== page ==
A survey conducted by Pew Research Center found that Hispanics were responsible for the majority of the total U.S. population surge from 2010 to 2019.
According to the study, although the Hispanic population is not surging as it used to, the ethnic group accounted for more than 50 percent of the 18.9 million immigrants included in the total U.S. population count throughout the past decade. The most prevalent location for migrants traveling to the U.S. is Mexico.
“In 2019, the number of Hispanics reached a record 60.6 million, making up 18% of the U.S. population. This is up from 50.7 million in 2010, when Hispanics were 16% of the population,” the findings state.
“The number of Hispanics is growing more slowly than it previously did, due to a decline in the annual number of births to Hispanic women and a drop in immigration, particularly from Mexico. From 2015 to 2019, the Hispanic population grew by an average of 1.9% per year, down significantly from a peak of 4.8% from 1995 to 2000,” the co-authors added in their report.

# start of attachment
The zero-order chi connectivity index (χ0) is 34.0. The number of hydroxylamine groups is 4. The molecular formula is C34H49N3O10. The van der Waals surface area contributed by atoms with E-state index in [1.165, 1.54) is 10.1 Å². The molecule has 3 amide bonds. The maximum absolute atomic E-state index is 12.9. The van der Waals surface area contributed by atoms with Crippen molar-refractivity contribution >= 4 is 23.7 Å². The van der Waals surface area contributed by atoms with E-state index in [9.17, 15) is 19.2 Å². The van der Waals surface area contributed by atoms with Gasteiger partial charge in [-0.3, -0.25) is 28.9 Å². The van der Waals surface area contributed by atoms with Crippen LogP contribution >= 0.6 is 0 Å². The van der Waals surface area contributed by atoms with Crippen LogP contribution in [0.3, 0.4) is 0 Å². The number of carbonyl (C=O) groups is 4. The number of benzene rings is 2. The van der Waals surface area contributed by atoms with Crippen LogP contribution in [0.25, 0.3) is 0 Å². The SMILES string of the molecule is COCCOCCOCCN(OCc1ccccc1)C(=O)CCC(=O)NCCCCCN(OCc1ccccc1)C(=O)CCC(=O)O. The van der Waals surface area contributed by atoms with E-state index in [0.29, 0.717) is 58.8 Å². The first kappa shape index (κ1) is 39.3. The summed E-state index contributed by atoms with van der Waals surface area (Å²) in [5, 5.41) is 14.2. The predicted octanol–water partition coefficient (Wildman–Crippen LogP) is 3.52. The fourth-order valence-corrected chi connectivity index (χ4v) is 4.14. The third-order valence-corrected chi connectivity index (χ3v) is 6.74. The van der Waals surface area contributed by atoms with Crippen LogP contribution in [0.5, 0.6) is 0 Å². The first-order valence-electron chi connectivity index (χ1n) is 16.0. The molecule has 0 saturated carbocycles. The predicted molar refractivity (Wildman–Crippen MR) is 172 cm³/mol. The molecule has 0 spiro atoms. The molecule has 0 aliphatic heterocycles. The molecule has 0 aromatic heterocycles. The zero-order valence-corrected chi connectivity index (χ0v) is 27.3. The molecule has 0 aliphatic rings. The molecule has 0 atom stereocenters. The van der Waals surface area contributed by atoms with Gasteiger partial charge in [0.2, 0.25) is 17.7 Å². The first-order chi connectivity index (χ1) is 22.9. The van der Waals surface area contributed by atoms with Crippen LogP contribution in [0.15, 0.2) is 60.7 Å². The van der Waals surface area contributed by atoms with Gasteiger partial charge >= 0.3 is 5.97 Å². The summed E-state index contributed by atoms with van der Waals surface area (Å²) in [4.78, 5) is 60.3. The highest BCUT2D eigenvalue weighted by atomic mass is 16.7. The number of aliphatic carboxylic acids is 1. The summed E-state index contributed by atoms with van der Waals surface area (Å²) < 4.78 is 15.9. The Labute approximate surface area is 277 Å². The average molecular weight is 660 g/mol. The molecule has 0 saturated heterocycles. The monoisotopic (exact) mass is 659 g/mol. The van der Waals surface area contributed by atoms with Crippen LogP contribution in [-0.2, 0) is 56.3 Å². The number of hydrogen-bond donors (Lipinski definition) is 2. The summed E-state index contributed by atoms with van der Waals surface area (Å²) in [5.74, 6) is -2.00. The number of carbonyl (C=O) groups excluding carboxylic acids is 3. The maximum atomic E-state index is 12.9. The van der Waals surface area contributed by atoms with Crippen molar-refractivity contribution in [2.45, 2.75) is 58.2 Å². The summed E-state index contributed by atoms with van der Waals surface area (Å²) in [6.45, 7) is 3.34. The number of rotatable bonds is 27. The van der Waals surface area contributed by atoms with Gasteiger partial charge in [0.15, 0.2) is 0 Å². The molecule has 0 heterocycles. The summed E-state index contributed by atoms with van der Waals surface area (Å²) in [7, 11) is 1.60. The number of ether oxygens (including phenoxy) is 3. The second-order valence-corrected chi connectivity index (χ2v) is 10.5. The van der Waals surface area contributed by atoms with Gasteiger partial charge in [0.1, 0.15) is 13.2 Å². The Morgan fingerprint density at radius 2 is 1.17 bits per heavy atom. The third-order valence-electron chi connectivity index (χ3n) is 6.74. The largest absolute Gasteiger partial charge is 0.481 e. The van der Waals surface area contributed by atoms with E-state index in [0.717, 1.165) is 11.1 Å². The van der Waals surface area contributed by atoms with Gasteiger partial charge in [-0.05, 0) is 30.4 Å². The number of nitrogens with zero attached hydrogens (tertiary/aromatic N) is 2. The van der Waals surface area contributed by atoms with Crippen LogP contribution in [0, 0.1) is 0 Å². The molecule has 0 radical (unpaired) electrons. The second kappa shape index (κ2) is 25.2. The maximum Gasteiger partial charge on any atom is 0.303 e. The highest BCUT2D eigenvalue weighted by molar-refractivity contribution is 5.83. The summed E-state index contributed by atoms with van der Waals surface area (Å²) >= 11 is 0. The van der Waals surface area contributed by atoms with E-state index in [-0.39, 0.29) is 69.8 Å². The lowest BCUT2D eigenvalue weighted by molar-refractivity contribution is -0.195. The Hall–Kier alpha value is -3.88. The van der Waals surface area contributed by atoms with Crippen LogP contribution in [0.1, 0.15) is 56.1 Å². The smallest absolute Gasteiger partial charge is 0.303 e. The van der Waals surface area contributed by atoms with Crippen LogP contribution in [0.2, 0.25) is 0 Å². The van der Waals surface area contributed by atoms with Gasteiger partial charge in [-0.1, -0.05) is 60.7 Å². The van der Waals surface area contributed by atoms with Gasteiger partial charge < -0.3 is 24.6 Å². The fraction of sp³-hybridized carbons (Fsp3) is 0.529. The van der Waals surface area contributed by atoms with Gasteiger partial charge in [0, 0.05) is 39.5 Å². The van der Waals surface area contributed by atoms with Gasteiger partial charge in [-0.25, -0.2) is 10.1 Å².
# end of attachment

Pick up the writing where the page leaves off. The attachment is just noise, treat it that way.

The second-largest ethnic group included in the total U.S. population count in that time span were Asians, which accounted for 22 percent, followed by Blacks, as the third-largest, accounting for 17 percent.
Among Hispanics, however, a decline of the white population in several statewide populations led their ethnic group to a more than 50 percent increase throughout the last decade. Of those states involving a substantial increase of Hispanics include New Mexico, New Jersey, New York, and Pennsylvania.
“In New York, the number of Latinos increased by 319,500 even as the state population went up by only 53,700. In Pennsylvania, the Latino population jumped by 273,900, while the state’s population increased by 90,800,” according to the findings. “States with much smaller populations saw similar patterns.”
Pew Research Center is a US-based nonpartisan think tank devoted to public opinion polling, demographic analysis, and social science research.